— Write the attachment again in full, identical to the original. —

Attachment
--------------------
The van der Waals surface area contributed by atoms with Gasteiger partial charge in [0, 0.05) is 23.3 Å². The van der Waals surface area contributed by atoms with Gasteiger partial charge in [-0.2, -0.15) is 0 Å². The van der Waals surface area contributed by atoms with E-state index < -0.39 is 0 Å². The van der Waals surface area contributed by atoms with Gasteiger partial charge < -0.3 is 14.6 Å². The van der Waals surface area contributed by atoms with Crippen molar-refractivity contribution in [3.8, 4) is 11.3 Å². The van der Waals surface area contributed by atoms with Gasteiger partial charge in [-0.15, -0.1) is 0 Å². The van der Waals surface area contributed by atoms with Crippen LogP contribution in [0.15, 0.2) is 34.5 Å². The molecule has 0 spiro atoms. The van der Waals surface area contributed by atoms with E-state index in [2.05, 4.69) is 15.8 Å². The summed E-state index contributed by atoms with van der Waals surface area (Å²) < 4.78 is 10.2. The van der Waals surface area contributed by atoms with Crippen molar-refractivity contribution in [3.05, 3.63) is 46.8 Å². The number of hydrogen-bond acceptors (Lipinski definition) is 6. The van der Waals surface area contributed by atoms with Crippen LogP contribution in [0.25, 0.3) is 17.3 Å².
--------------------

The van der Waals surface area contributed by atoms with Gasteiger partial charge in [0, 0.05) is 23.3 Å². The van der Waals surface area contributed by atoms with Gasteiger partial charge in [-0.2, -0.15) is 0 Å². The van der Waals surface area contributed by atoms with E-state index < -0.39 is 0 Å². The van der Waals surface area contributed by atoms with Gasteiger partial charge < -0.3 is 14.6 Å². The van der Waals surface area contributed by atoms with Crippen molar-refractivity contribution in [3.8, 4) is 11.3 Å². The van der Waals surface area contributed by atoms with Gasteiger partial charge in [-0.15, -0.1) is 0 Å². The van der Waals surface area contributed by atoms with Crippen LogP contribution in [0.15, 0.2) is 34.5 Å². The molecule has 0 spiro atoms. The van der Waals surface area contributed by atoms with E-state index in [2.05, 4.69) is 15.8 Å². The summed E-state index contributed by atoms with van der Waals surface area (Å²) < 4.78 is 10.2. The van der Waals surface area contributed by atoms with Crippen molar-refractivity contribution in [3.05, 3.63) is 46.8 Å². The number of hydrogen-bond acceptors (Lipinski definition) is 6. The van der Waals surface area contributed by atoms with Crippen LogP contribution in [0.25, 0.3) is 17.3 Å².